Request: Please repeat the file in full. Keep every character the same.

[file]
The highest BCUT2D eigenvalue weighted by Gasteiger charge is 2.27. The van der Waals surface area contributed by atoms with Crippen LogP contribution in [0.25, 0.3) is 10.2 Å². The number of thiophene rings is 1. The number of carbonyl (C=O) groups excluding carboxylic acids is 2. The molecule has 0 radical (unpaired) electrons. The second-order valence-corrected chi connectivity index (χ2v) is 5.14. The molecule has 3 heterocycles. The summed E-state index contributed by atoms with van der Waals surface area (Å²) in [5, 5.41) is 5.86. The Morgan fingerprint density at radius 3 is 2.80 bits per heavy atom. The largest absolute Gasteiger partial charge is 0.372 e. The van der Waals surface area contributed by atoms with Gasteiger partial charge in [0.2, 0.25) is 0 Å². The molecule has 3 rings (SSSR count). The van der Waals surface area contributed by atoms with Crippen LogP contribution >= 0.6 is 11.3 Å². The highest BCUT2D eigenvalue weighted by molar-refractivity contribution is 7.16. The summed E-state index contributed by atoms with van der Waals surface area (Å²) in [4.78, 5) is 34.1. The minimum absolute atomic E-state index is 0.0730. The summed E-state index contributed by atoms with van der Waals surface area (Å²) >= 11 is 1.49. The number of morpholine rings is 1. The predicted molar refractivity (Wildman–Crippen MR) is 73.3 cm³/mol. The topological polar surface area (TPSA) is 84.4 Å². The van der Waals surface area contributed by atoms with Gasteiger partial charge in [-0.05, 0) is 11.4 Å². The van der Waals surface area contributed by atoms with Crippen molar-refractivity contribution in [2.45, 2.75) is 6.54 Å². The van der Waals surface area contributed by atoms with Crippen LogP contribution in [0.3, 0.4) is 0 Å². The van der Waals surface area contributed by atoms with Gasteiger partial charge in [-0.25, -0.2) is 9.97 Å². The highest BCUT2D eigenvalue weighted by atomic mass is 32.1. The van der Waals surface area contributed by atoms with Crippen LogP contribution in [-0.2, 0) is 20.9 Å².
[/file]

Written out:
The highest BCUT2D eigenvalue weighted by Gasteiger charge is 2.27. The van der Waals surface area contributed by atoms with Crippen LogP contribution in [0.25, 0.3) is 10.2 Å². The number of thiophene rings is 1. The number of carbonyl (C=O) groups excluding carboxylic acids is 2. The molecule has 0 radical (unpaired) electrons. The second-order valence-corrected chi connectivity index (χ2v) is 5.14. The molecule has 3 heterocycles. The summed E-state index contributed by atoms with van der Waals surface area (Å²) in [5, 5.41) is 5.86. The Morgan fingerprint density at radius 3 is 2.80 bits per heavy atom. The largest absolute Gasteiger partial charge is 0.372 e. The van der Waals surface area contributed by atoms with Gasteiger partial charge in [0.2, 0.25) is 0 Å². The molecule has 3 rings (SSSR count). The van der Waals surface area contributed by atoms with Crippen LogP contribution >= 0.6 is 11.3 Å². The highest BCUT2D eigenvalue weighted by molar-refractivity contribution is 7.16. The summed E-state index contributed by atoms with van der Waals surface area (Å²) in [4.78, 5) is 34.1. The minimum absolute atomic E-state index is 0.0730. The summed E-state index contributed by atoms with van der Waals surface area (Å²) >= 11 is 1.49. The number of morpholine rings is 1. The predicted molar refractivity (Wildman–Crippen MR) is 73.3 cm³/mol. The topological polar surface area (TPSA) is 84.4 Å². The van der Waals surface area contributed by atoms with Gasteiger partial charge in [-0.05, 0) is 11.4 Å². The van der Waals surface area contributed by atoms with Crippen molar-refractivity contribution in [2.45, 2.75) is 6.54 Å². The van der Waals surface area contributed by atoms with Crippen LogP contribution in [0.3, 0.4) is 0 Å². The van der Waals surface area contributed by atoms with Gasteiger partial charge in [-0.25, -0.2) is 9.97 Å². The highest BCUT2D eigenvalue weighted by atomic mass is 32.1. The van der Waals surface area contributed by atoms with Crippen LogP contribution in [-0.2, 0) is 20.9 Å².